Monday, 12 December 2016

$apply, $watch, $digest methods in AngularJS

There are many methods in AngularJs some of them are give below.
$watch - Registers a listener callback to be executed whenever the watchExpression changes.
The watchExpression is called on every call to $digest() and should return the value that will be watched. (watchExpressionshould not change its value when executed multiple times with the same input because it may be executed multiple times by $digest().
The listener is called only when the value from the current watchExpression and the previous call to watchExpression are not equal. example - 
scope.$watch('name', function(newValue, oldValue) {
  scope.counter = scope.counter + 1;
$watchgroup - A variant of $watch() where it watches an array of watchExpressions. If any one expression in the collection changes the listener is executed.
$apply - $apply() is used to execute an expression in angular from outside of the angular framework. (For example from browser DOM events, setTimeout, XHR or third party libraries). Because we are calling into the angular framework we need to perform proper scope life cycle of exception handlingexecuting watches.
function $apply(expr) {
  try {
    return $eval(expr);
  } catch (e) {
  } finally {
Scope's $apply() method transitions through the following stages:

  1. The expression is executed using the $eval() method.
  2. Any exceptions from the execution of the expression are forwarded to the $exceptionHandler service.
  3. The watch listeners are fired immediately after the expression was executed using the $digest() method.
$digest - Processes all of the watchers of the current scope and its children. Because a watcher's listener can change the model, the $digest()keeps calling the watchers until no more listeners are firing. This means that it is possible to get into an infinite loop. This function will throw 'Maximum iteration limit exceeded.' if the number of iterations exceeds 10.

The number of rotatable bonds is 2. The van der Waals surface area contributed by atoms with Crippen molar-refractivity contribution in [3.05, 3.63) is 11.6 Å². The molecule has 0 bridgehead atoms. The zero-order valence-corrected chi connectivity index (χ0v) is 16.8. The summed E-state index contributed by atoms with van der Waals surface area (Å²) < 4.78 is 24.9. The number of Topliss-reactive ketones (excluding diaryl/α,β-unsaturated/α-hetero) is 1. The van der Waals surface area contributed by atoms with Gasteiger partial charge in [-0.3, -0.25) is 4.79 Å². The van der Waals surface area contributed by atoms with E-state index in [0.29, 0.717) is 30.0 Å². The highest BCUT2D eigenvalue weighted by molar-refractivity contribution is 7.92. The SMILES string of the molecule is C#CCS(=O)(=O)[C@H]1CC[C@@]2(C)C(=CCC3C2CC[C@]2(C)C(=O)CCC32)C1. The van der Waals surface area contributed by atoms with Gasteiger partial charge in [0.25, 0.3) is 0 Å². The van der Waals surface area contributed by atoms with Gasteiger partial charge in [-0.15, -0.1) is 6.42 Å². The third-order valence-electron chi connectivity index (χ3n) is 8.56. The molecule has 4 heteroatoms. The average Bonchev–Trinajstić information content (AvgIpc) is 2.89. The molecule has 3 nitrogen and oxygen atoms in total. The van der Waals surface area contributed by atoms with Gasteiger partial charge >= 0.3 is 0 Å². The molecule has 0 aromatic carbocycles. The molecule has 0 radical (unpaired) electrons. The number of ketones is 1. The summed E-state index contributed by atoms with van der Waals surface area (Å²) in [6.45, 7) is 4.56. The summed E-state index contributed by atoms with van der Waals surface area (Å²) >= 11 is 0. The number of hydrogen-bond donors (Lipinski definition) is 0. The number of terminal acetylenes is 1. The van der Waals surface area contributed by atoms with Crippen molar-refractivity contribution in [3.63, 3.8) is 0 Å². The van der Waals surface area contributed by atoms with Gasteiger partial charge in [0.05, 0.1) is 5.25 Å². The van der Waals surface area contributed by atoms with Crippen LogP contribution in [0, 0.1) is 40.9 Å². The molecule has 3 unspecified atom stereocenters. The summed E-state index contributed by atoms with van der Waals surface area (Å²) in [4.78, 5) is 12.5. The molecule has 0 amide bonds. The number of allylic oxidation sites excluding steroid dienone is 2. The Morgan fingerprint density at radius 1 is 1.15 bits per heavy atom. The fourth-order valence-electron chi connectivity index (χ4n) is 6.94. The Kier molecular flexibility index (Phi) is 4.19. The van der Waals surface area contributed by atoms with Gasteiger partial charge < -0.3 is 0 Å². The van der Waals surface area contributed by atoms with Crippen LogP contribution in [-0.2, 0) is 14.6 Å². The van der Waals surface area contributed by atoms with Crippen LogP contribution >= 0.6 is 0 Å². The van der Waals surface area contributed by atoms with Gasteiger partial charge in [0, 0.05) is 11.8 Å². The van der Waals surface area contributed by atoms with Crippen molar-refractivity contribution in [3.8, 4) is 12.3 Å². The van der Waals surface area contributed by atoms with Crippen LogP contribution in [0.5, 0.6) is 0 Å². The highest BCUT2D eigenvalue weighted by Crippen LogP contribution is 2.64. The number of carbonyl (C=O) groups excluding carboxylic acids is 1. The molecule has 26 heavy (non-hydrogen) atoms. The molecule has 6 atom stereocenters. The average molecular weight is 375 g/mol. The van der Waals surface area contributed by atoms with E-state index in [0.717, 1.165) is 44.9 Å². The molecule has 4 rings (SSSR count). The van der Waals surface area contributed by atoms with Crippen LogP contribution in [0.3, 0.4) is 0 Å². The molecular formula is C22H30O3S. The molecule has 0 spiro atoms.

Usually, you don't call $digest() directly in controllers or in directives. Instead, you should call $apply() (typically from within a directive), which will force a $digest().
var scope = ...; = 'misko';
scope.counter = 0;

scope.$watch('name', function(newValue, oldValue) {
  scope.counter = scope.counter + 1;

// the listener is always called during the first $digest loop after it was registered

// but now it will not be called unless the value changes
expect(scope.counter).toEqual(1); = 'adam';
$destroy - Removes the current scope (and all of its children) from the parent scope. Removal implies that calls to $digest() will no longer propagate to the current scope and its children. Removal also implies that the current scope is eligible for garbage collection.

The $destroy() is usually used by directives such as ngRepeat for managing the unrolling of the loop.
$eval - Executes the expression on the current scope and returns the result. Any exceptions in the expression are propagated (uncaught). This is useful when evaluating Angular expressions.
var scope = ng.$rootScope.Scope();
scope.a = 1;
scope.b = 2;

expect(scope.$eval(function(scope){ return scope.a + scope.b; })).toEqual(3);
$evalAsync- Executes the expression on the current scope at a later point in time.
The $evalAsync makes no guarantees as to when the expression will be executed, only that:
  • it will execute after the function that scheduled the evaluation (preferably before DOM rendering).
  • at least one $digest cycle will be performed after expression execution.

For other methods click  $digest $eval $destry, $apply etc

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